Lawyers' Bills in Fraud Cases to Be Curbed

Article excerpt

BARRISTERS' AND solicitors' bills in serious fraud cases are to be substantially cut back under new proposals to be put forward today by the Legal Aid Board (LAB).

The clamp-down includes restricting barristers to hourly rates so that they are paid no more than the judges before whom they appear, which can happen under the present system. Under the proposals, teams of lawyers will also have to produce up-to-date assessments of how much each case will cost.

The move follows a number of high-profile fraud cases where the Lord Chancellor's Department has been asked to rubber stamp multi- million pound bills.

The most costly case to date was the Serious Fraud Office's prosecution of the Maxwell brothers which, at its conclusion, amounted to pounds 15.9 million in legal aid. Defence lawyers in the Guinness case received pounds 2.4 million, the BCCI case involved legal aid costs of pounds 4.3 million while the Brent Walker bill was pounds 2.3 million.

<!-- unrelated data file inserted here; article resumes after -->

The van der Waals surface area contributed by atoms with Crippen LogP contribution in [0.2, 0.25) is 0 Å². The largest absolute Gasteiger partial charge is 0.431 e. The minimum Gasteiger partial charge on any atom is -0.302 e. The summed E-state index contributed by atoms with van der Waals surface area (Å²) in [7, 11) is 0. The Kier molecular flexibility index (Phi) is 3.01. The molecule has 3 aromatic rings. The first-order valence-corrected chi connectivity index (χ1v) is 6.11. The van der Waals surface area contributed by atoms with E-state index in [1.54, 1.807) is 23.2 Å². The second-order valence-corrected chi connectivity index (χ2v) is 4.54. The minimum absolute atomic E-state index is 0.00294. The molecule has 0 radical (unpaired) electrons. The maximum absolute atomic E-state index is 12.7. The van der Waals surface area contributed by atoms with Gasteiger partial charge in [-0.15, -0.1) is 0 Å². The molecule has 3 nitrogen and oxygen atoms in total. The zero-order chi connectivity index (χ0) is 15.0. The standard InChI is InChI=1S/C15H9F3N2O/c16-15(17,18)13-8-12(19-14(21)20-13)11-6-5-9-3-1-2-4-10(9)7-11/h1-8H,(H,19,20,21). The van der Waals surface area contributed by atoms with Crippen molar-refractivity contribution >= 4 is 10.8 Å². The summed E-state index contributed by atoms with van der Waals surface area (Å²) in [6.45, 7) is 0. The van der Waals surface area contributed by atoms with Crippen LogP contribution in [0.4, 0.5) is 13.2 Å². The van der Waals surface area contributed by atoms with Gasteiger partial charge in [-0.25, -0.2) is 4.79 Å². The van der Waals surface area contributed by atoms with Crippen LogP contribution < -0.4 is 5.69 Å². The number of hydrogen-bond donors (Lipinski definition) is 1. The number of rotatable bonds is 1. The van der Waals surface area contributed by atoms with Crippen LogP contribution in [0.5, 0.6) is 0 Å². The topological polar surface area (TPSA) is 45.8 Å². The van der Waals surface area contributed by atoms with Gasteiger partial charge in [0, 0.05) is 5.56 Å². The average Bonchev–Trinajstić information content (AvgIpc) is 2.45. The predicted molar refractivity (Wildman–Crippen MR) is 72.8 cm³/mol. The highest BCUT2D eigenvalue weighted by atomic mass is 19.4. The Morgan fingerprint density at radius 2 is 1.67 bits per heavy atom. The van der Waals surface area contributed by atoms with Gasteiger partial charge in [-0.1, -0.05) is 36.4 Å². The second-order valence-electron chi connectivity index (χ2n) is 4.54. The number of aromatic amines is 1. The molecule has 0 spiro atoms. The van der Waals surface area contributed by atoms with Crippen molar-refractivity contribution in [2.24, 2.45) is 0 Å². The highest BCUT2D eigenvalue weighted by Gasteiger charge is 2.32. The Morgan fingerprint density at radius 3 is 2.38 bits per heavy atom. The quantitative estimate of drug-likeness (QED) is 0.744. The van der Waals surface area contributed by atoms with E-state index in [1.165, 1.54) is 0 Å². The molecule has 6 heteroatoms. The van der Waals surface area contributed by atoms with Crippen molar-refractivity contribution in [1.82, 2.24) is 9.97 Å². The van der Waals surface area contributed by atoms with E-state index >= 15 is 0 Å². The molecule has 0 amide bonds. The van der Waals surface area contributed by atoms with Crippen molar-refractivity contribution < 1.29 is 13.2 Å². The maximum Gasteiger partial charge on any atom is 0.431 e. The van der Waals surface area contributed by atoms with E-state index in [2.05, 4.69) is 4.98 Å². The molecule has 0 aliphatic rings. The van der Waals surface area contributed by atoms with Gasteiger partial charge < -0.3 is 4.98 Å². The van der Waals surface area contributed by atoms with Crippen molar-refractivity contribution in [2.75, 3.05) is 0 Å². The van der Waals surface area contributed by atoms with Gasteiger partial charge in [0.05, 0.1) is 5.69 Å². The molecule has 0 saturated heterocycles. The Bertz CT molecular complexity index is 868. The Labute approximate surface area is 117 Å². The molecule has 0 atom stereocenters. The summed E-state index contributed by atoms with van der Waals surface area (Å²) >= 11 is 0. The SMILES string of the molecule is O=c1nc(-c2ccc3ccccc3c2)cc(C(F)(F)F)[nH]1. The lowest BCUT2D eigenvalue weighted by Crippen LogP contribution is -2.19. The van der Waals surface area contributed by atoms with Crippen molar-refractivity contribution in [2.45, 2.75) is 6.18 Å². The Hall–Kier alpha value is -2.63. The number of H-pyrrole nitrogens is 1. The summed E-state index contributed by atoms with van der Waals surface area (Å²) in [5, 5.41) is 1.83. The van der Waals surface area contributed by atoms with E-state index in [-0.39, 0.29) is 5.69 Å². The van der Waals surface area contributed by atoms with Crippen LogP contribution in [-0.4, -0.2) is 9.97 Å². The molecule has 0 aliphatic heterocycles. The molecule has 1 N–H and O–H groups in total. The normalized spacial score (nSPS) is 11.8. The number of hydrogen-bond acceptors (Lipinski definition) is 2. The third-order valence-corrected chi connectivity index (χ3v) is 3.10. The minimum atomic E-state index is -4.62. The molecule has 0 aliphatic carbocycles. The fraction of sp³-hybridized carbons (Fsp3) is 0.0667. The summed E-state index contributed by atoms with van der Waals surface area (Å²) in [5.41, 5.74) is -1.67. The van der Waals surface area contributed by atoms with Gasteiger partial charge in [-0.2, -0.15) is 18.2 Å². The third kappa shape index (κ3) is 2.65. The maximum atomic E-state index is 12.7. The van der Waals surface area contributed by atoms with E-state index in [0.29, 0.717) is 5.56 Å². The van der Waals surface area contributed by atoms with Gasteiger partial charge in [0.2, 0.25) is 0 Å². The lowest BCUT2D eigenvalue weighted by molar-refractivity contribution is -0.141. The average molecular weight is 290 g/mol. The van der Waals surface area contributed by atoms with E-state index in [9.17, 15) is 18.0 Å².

Richard Collins, head of criminal services at the LAB, said that it was cases like these which had prompted public concern over the cost of defending serious frauds. He said the present system was "wholly ineffective" with costs running out of control.

He said 1 per cent of all criminal cases represented 40 per cent of the pounds 349 million Crown Court legal aid budget.

The LAB said the Government had failed to deliver sufficient controls in dealing with the escalating costs of serious fraud cases and the larger drugs trials which made up the 1 per cent. …